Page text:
In 1998 instead of ending a season 1 cliffhanger, which the fans waited 4 weeks to see, the creaters of South Park played an irrelevant episode. ( See Terrance and Phillip in Not Without My Anus )
In 1989, Seattle area TV program ''Almost Live!'' set up a phony broadcast room and dressed up actors as TV anchors to pull an April Fools' joke explaining that the Space Needle had collapsed ina windstorm.
After 50 years, the 1957 BBC report of the purported bumper annual spaghetti harvest (see Spaghetti trees above) remains one of the most successful TV hoaxes of all time.
The BBC's Saturday lunchtime show ''Football Focus'' broadcast a piece centred on the upcoming change of the size of goals. Using West Ham United manager, Harry Redknapp, the report claimed that the size of the goals would increase by two feet in height and four feet in length. Redknapp was being 'interviewed' on the training ground where his goalkeepers were getting to grips with bigger goals. They told the truth on the following week's show, where outtakes of Redknapp messing up his lines were also shown. The BBC's Grandstand sports magazine programme once featured a dispute between two production staff that turned into a fight, while the presenter continued oblivious to the scuffle behind him.
In 1998, the Channel 4 morning show ''The Big Breakfast'' got into trouble with various authorities for pulling an April Fools stunt showing video footage of the Millennium Dome on fire.
The 1977 British documentary ''Alternative 3'' was originally intended as an April Fools' Day hoax and the date of April 1, 1977 is specifically given in the programme's credits. This documentary detailed the discovery of a major cover-up involving the American and Soviet Space Agencies, who had been collaborating on plans to make the moon and Mars habitable in the event of a terminal environmental catastrophe on Earth. The programme led to a large number of conspiracy theories.
In 1979 the BBC programme ''That's Life!'', which often featured talented pets, fooled many viewers with its story about an Old English sheepdog that could drive a car.
In 1991, during the time block of the student comedy show Coo-Coo, the Bulgarian National Television airs breaking news that '...the situation in the nuclear power plant of Kolzoduj is fully under control.' This brings back memories of the communist censorship during the reporting of the Chernobyl disaster half a decade earlier. 90% of the viewers are convinced that reactor No.4 in Kozloduj has exploded. The authors of the comedy show are later accused of manipulating the public in order to destabilize the Bulgarian government.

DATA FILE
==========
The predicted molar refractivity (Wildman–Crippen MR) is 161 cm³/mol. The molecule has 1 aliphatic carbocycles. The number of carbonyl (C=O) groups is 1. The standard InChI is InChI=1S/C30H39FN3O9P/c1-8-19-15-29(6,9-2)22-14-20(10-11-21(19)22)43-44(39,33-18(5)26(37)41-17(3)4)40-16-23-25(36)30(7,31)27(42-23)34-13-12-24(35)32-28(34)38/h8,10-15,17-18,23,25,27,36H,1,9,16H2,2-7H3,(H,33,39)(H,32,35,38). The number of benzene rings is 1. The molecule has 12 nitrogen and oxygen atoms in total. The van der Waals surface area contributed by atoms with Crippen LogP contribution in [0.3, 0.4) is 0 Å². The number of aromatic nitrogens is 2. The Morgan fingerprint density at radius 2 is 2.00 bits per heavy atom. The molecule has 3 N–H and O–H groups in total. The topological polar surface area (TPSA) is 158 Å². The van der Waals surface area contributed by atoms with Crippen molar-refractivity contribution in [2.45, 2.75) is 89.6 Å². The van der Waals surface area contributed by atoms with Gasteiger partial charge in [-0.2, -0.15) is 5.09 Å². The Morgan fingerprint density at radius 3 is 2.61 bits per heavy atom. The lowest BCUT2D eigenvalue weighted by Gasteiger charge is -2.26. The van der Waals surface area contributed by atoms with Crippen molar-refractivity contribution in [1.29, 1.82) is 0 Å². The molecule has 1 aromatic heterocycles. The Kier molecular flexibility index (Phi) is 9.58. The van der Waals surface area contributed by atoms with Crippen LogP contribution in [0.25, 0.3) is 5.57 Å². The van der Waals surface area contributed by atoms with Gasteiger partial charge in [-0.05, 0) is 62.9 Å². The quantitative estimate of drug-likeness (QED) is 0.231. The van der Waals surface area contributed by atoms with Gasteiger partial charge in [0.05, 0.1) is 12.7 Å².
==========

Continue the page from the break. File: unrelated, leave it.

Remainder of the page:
NESN, a New England sports network, announced that Tom Brady, the quarterback for the New England Patriots, had resigned, and that he would become a Pitcher for the Boston Red Sox.
By Game Shows
As part of an April Fools' joke on April 1, 1997, Alex Trebek and Pat Sajak switched hosting duties. Pat hosted Jeopardy! that day and Alex hosted Wheel of Fortune where Sajak and Vanna White played as contestants. Jeopardy! announcer Johnny Gilbert did double duties that day.
''The Price is Right'' notoriously gave away April Fools' day themed showcases in the 1980s featuring assortments of gag prizes (such as trips to made up locations) or by staging the entire showcase to fall apart. However, once the deception was revealed, the real showcase the contestant was to bid on usually consisted of extravagant prizes, such as two new cars.
April Fools' Day RFC
RISKS Digest publishes a special April 1st issue.
Jennifer Government: NationStates runs an annual hoax on April 1st. In 2004, the hoax was that there was a population bug and all nations' populations would be reset to 5 million people. In 2005, there was a message (supposedly from the United States Department of Defense) that NationStates was illegal by US law. In 2006, 'NationDates' was created. It used a quiz similar to the one taken at the sign-up page, and matched that nation with a random country in the same region.
Neopets has performed numerous April Fools' jokes, including releasing 50 new pets, abolishing "NeoPoints" completely, and charging Neopoints to use the site.
Homestar Runner creators, The Brothers Chaps, now regularly put up April Fools' jokes, such as the most recent one in which the entire site is flipped upside-down.
Throughout production of the 2005 remake of ''King Kong'', director Peter Jackson produced behind-the-scenes featurettes for the Internet providing updates on the project. On April 1, 2005, Jackson (aided by cast members, crew members, and even a studio representative) announced that ''King Kong'' would be followed by a sequel, ''Son of Kong'', which would see Kong's offspring battling Nazis after being equipped with shoulder mounted machine guns. Jackson went so far as to have faux production drawings and computer animation test footage created for the film. The joke report was later included on the ''Peter Jackson's Production Diaries'' DVD set but was not identified as an April Fools' joke; it is incumbent upon the viewer to notice the date of the installment.